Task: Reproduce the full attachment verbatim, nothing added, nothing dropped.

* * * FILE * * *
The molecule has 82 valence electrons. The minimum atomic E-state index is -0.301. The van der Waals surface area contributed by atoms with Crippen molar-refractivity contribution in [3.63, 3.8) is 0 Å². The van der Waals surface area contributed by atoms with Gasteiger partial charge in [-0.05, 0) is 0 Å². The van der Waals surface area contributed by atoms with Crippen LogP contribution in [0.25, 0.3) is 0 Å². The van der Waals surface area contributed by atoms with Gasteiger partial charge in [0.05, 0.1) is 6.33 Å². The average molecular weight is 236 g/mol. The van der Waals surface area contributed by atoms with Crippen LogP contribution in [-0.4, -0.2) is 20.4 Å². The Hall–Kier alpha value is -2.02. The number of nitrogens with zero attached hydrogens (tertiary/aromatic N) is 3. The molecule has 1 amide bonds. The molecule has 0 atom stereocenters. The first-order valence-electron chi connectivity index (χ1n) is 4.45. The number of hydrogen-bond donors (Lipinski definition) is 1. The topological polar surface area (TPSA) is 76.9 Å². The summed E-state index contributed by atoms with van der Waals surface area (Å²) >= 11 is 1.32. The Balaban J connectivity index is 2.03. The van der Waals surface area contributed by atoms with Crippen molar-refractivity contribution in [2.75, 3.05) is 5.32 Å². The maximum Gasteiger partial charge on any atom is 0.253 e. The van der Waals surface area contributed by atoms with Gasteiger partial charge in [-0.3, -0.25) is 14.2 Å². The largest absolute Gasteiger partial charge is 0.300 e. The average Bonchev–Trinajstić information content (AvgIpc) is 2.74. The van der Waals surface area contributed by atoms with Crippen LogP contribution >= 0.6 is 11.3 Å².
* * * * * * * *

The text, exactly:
The molecule has 82 valence electrons. The minimum atomic E-state index is -0.301. The van der Waals surface area contributed by atoms with Crippen molar-refractivity contribution in [3.63, 3.8) is 0 Å². The van der Waals surface area contributed by atoms with Gasteiger partial charge in [-0.05, 0) is 0 Å². The van der Waals surface area contributed by atoms with Crippen LogP contribution in [0.25, 0.3) is 0 Å². The van der Waals surface area contributed by atoms with Gasteiger partial charge in [0.05, 0.1) is 6.33 Å². The average molecular weight is 236 g/mol. The van der Waals surface area contributed by atoms with Crippen LogP contribution in [-0.4, -0.2) is 20.4 Å². The Hall–Kier alpha value is -2.02. The number of nitrogens with zero attached hydrogens (tertiary/aromatic N) is 3. The molecule has 1 amide bonds. The molecule has 0 atom stereocenters. The first-order valence-electron chi connectivity index (χ1n) is 4.45. The number of hydrogen-bond donors (Lipinski definition) is 1. The topological polar surface area (TPSA) is 76.9 Å². The summed E-state index contributed by atoms with van der Waals surface area (Å²) >= 11 is 1.32. The Balaban J connectivity index is 2.03. The van der Waals surface area contributed by atoms with Crippen molar-refractivity contribution in [2.75, 3.05) is 5.32 Å². The maximum Gasteiger partial charge on any atom is 0.253 e. The van der Waals surface area contributed by atoms with Gasteiger partial charge in [-0.3, -0.25) is 14.2 Å². The largest absolute Gasteiger partial charge is 0.300 e. The average Bonchev–Trinajstić information content (AvgIpc) is 2.74. The van der Waals surface area contributed by atoms with Crippen LogP contribution >= 0.6 is 11.3 Å².